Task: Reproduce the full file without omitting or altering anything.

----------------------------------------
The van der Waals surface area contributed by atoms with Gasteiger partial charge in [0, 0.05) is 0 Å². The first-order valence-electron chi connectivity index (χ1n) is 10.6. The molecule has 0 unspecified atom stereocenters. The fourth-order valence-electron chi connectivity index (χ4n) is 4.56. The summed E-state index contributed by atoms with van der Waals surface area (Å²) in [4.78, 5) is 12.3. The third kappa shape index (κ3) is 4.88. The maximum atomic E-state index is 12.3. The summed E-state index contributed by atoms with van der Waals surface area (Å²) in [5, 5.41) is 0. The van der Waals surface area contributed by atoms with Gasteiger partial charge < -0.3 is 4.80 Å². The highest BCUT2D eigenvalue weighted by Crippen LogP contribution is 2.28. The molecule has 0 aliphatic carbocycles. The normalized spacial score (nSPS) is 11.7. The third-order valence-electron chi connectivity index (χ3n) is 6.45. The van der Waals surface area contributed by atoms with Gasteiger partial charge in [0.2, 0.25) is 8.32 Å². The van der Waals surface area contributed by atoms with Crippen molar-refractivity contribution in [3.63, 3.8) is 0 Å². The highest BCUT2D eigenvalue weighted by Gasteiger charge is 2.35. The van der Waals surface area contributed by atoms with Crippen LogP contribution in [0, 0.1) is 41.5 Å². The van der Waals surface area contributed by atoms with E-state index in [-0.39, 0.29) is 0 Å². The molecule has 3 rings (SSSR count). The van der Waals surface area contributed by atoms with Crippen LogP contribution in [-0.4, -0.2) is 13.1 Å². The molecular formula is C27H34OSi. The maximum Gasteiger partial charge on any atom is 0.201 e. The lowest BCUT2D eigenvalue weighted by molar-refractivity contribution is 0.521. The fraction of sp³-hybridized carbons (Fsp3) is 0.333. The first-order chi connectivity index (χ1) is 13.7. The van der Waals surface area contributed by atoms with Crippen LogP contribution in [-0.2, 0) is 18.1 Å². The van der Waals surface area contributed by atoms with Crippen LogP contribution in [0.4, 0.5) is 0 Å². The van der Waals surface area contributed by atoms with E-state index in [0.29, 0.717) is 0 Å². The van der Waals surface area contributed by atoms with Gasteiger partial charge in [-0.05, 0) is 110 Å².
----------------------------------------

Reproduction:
The van der Waals surface area contributed by atoms with Gasteiger partial charge in [0, 0.05) is 0 Å². The first-order valence-electron chi connectivity index (χ1n) is 10.6. The molecule has 0 unspecified atom stereocenters. The fourth-order valence-electron chi connectivity index (χ4n) is 4.56. The summed E-state index contributed by atoms with van der Waals surface area (Å²) in [4.78, 5) is 12.3. The third kappa shape index (κ3) is 4.88. The maximum atomic E-state index is 12.3. The summed E-state index contributed by atoms with van der Waals surface area (Å²) in [5, 5.41) is 0. The van der Waals surface area contributed by atoms with Gasteiger partial charge < -0.3 is 4.80 Å². The highest BCUT2D eigenvalue weighted by Crippen LogP contribution is 2.28. The molecule has 0 aliphatic carbocycles. The normalized spacial score (nSPS) is 11.7. The third-order valence-electron chi connectivity index (χ3n) is 6.45. The van der Waals surface area contributed by atoms with Gasteiger partial charge in [0.2, 0.25) is 8.32 Å². The van der Waals surface area contributed by atoms with Crippen molar-refractivity contribution in [3.63, 3.8) is 0 Å². The highest BCUT2D eigenvalue weighted by Gasteiger charge is 2.35. The van der Waals surface area contributed by atoms with Crippen LogP contribution in [0, 0.1) is 41.5 Å². The van der Waals surface area contributed by atoms with E-state index in [-0.39, 0.29) is 0 Å². The molecule has 3 rings (SSSR count). The van der Waals surface area contributed by atoms with Crippen LogP contribution in [-0.4, -0.2) is 13.1 Å². The molecular formula is C27H34OSi. The maximum Gasteiger partial charge on any atom is 0.201 e. The lowest BCUT2D eigenvalue weighted by molar-refractivity contribution is 0.521. The fraction of sp³-hybridized carbons (Fsp3) is 0.333. The first-order chi connectivity index (χ1) is 13.7. The van der Waals surface area contributed by atoms with Crippen LogP contribution in [-0.2, 0) is 18.1 Å². The van der Waals surface area contributed by atoms with Crippen LogP contribution in [0.4, 0.5) is 0 Å². The van der Waals surface area contributed by atoms with E-state index in [0.29, 0.717) is 0 Å². The van der Waals surface area contributed by atoms with Gasteiger partial charge in [-0.05, 0) is 110 Å².